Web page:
We are still a long way from a Barry Goldwater Watergate moment in which the Republican leadership hikes down Pennsylvania Avenue to the White House, bows to the king and tells him that he needs to put down his scepter and resign.   
The ignominious collapse of the centerpiece of the king's presidential campaign -- the quick repeal of Obamacare -- is being viewed by some pundits as the last straw.  Unfortunately, there will be more of them. 
But the tide finally is running out.

Tuesday, July 25, 2017

Pardon Me: Why All Hell Would Break Loose If Trump Tries To Exonerate Himself

There is no more pressing question in the storm of legal issues swirling around the Russia scandal than whether Donald Trump can pardon himself.  The answer is that he probably cannot, but if he tries it would plunge America into a full-blown constitutional crisis that his presidency probably could not survive. 
Trump showed his hand over the weekend in tweeting (what else?): "While all agree the U.S. President has complete power to pardon, why think of that when only crime so far is LEAKS against us.  FAKE NEWS." 
No president has ever sought to pardon himself, not even Richard Nixon as the bloodhounds were closing in on him in the final days of the Watergate scandal.  While the Constitution does not address the issue and no court has ever ruled on it, anyone exempting themselves from criminal liability -- even or perhaps especially the president -- would violate America's basic rule-of-law values.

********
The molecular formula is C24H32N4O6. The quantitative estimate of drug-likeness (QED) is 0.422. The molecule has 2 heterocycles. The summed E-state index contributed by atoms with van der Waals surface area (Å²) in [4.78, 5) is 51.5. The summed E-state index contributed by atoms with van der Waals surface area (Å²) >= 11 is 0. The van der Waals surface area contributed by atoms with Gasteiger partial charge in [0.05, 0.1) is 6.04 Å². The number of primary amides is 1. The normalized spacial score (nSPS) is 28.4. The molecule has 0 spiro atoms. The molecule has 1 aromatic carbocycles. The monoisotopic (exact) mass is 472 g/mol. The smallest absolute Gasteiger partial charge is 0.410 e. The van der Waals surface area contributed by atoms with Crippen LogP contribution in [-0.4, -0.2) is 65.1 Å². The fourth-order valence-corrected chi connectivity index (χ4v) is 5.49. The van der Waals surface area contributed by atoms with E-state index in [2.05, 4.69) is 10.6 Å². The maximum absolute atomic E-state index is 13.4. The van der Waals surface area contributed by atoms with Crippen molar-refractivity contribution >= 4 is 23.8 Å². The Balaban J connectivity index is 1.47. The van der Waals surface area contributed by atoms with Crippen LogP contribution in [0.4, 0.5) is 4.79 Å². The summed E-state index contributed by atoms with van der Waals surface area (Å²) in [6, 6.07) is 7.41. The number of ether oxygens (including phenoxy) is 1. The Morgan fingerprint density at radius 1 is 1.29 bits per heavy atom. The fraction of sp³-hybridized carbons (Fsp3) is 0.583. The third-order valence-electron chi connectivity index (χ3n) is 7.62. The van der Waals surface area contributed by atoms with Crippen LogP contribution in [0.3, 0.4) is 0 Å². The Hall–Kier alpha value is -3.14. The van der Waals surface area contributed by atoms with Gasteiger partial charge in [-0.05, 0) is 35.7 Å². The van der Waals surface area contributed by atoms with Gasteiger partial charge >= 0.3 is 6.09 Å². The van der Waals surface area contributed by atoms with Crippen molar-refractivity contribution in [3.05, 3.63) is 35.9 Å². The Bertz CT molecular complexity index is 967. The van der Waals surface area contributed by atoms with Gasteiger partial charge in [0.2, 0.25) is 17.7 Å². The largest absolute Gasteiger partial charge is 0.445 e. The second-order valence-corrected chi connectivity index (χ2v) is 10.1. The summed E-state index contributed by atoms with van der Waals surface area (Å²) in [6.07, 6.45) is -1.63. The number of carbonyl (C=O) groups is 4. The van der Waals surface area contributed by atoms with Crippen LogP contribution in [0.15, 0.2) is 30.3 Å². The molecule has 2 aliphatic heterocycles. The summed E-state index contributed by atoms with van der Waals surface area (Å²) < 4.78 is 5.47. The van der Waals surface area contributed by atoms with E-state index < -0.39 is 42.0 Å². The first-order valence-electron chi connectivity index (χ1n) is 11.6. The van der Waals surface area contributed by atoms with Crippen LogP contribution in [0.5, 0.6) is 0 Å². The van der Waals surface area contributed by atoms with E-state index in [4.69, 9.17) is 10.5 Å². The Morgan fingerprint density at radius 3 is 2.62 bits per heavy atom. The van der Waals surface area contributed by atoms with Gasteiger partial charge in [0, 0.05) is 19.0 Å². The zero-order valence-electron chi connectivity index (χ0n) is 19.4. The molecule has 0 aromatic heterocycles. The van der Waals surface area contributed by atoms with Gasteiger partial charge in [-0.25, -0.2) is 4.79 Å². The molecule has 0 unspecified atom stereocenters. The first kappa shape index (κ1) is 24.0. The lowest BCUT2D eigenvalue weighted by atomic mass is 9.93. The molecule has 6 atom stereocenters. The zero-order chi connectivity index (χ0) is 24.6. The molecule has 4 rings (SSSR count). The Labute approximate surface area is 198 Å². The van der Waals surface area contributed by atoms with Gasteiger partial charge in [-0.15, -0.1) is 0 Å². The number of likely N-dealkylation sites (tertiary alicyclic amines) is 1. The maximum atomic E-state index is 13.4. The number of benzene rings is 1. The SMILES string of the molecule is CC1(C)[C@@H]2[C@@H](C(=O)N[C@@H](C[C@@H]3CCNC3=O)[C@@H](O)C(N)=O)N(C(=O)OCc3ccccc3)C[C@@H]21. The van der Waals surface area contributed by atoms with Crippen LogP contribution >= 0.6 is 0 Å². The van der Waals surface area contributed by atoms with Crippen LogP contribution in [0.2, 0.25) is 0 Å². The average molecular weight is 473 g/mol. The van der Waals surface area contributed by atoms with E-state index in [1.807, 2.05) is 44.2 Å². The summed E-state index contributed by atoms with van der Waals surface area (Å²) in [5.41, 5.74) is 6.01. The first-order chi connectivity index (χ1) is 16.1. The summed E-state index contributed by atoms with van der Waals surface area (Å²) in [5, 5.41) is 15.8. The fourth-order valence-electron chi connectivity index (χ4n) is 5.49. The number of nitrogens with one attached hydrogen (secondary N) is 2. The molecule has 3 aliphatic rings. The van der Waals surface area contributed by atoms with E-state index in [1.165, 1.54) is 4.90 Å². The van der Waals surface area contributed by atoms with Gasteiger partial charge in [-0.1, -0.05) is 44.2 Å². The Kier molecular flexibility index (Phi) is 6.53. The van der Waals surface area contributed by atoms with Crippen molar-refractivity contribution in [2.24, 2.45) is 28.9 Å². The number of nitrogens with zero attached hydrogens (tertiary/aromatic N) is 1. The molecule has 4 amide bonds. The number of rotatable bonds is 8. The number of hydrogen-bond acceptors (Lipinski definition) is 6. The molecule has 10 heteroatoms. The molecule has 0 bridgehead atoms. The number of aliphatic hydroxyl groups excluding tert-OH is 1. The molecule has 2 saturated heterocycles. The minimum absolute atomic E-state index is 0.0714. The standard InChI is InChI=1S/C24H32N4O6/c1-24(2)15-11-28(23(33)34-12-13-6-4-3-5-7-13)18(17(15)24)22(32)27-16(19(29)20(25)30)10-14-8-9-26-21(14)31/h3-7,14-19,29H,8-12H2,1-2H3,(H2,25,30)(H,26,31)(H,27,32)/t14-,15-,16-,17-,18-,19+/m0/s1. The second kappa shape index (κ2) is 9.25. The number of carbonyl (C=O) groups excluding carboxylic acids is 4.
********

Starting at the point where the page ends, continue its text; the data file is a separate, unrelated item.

Trump, of course, has never let values and norms, legal or otherwise, get in his way. But a self pardon would set up a sort of circular firing squad scenario whereby:
The Republicans who control Congress would again voice the usual ad hominem concerns, but make no meaningful move toward initiating impeachment proceedings because that would further threaten their stalled legislative agenda. 
A criminal suit almost certainly would then be filed against Trump by the Democratic leadership or another entity with legal standing, an action that the Supreme Court had ruled was legal but in a rather different context -- Paula Jones's civil suit against Bill Clinton. 
A criminal suit almost certainly would be stayed by the courts -- and most certainly by the Supreme Court -- because of the prevailing view that a sitting president can't be the subject of a criminal action until he is impeached and removed from office.